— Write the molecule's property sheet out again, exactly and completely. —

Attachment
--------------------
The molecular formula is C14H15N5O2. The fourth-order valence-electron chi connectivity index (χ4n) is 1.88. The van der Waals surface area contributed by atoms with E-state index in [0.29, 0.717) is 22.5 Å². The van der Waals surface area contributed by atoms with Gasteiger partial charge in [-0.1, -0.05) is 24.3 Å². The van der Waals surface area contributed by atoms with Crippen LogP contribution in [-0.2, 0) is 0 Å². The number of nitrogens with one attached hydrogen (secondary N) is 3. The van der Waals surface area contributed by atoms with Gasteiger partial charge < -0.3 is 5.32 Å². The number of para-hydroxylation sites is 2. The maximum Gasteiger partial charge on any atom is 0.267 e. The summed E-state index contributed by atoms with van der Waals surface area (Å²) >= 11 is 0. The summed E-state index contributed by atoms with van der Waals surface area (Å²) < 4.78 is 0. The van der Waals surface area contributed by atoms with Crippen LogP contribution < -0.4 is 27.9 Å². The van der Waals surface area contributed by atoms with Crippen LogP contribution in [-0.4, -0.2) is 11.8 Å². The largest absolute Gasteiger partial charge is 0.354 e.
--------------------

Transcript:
The molecular formula is C14H15N5O2. The fourth-order valence-electron chi connectivity index (χ4n) is 1.88. The van der Waals surface area contributed by atoms with E-state index in [0.29, 0.717) is 22.5 Å². The van der Waals surface area contributed by atoms with Gasteiger partial charge in [-0.1, -0.05) is 24.3 Å². The van der Waals surface area contributed by atoms with Crippen LogP contribution in [-0.2, 0) is 0 Å². The number of nitrogens with one attached hydrogen (secondary N) is 3. The van der Waals surface area contributed by atoms with Gasteiger partial charge < -0.3 is 5.32 Å². The number of para-hydroxylation sites is 2. The maximum Gasteiger partial charge on any atom is 0.267 e. The summed E-state index contributed by atoms with van der Waals surface area (Å²) >= 11 is 0. The summed E-state index contributed by atoms with van der Waals surface area (Å²) < 4.78 is 0. The van der Waals surface area contributed by atoms with Crippen LogP contribution < -0.4 is 27.9 Å². The van der Waals surface area contributed by atoms with Crippen LogP contribution in [-0.4, -0.2) is 11.8 Å². The largest absolute Gasteiger partial charge is 0.354 e.